Sydney Pollack: A Subliminal Existentialist Book Review – Enlightening, Entertaining, A Treat

Sydney Pollack: A Subliminal Existentialist, from Indiana Historical Society Press, presents author Wes Gehring's passionate homage to director Sydney Pollack and examines ten of his best-known films, each widely considered both critical and commercial successes.

Gehring introduces both himself and Pollack by weaving his biography into his motivation for his interest in the director and even further his passion, as one would need to be passionate about a subject to spend the significant time necessary to research, review, and finally write, a book that delves into the films examining the thought, process of filmmaking.

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Francis Truffaut from Day for a Night (1973), said, "Shooting a movie is like a stagecoach trip. At first you hope for a nice ride. Then you just hope to reach your destination." Writing a novel is much the same.

The tome outlines "Introduction," "Prologue" and ten chapters dedicated to Pollacks more widely known works beginning with "They Shoot Horses, Don't They?" (1969) "Jeremiah Johnson" (1972), "The Way We Were" (1973), "Three Days of The Condor" (1975), "Bobby Deerfield" (1977); "The Electric Horseman" (1979), "Absence of Malice" (1981), "Tootsie" (1982), "Out of Africa" (1985), and "Havana" (1990).

Pollack found his greatest success as the director of the celebrated pictures reviewed and won Oscars as both director and producer. He found early success as an actor, an acting teacher, and later as a producer. By 1982, he would be praised as a character actor, from Dustin Hoffman's scene stealing agent in Tootsie to a sympathetic cynic in Eyes Wide Shut. His ability to recognize quality material also made him a producer of such memorable works as The Fabulous Baker BoysSense and SensibilityThe Talented Mr. RipleyIris, and Michael Clayton.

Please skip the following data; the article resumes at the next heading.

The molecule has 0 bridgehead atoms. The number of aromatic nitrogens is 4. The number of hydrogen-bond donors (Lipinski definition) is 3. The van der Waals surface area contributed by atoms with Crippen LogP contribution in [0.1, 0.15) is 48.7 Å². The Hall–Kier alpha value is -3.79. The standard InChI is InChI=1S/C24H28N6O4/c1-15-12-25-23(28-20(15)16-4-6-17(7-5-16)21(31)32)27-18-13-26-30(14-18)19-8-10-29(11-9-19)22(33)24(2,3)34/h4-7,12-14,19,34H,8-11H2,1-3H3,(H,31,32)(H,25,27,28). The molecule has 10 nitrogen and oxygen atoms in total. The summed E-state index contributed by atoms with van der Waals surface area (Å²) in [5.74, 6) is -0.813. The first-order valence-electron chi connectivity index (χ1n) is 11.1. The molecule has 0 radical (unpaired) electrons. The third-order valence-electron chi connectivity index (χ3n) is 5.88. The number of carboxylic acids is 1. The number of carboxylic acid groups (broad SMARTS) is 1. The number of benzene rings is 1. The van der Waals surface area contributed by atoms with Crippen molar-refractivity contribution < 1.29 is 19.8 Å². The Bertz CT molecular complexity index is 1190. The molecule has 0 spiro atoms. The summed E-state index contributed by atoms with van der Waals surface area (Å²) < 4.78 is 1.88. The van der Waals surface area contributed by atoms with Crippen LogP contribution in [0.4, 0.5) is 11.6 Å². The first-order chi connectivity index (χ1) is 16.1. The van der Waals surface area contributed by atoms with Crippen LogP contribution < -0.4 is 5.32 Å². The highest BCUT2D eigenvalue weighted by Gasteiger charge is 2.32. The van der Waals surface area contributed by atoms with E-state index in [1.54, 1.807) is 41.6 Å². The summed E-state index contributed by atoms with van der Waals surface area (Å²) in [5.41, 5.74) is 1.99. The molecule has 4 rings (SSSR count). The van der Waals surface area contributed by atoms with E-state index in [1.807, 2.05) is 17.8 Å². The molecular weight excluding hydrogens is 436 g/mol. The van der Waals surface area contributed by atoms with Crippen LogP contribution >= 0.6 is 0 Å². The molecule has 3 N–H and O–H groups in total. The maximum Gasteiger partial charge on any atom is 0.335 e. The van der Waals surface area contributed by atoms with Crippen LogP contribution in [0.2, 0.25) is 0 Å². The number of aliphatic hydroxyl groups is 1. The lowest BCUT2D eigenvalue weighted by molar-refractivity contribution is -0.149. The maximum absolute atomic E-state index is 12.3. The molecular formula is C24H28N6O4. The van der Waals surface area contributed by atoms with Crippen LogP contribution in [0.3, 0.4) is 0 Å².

Pollack is introduced to readers through the Prologue, "A Pollack Profile to 1969." During this chapter, we see through the lens of the author a young Sydney Pollack with many of the universal struggles that teenage angst presents.

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Pollack was a midwestern son, born July 1, 1939, in West Lafayette, Indiana, but grew up in South Bend. The prologue goes on to recall an interview with Pollack who describes himself as "a nervous guy," and his upbringing in this tense town in the Midwest certainly contributed to his "nervous" nature. Although the interviews author adds while Pollack may consider himself nervous, he spoke clearly and the only "sign of anxiety was his chain smoking."

The prologue, is of course, where we find out more about the man, as many know the films, even the early films, now considered classics and of significance, we understand Pollack had a passion for the theater and explained it was challenging as his father, David, who considered all theater folks, "faggots" so Pollack to appease both his passion and his father, played junior varsity football at South Central High School.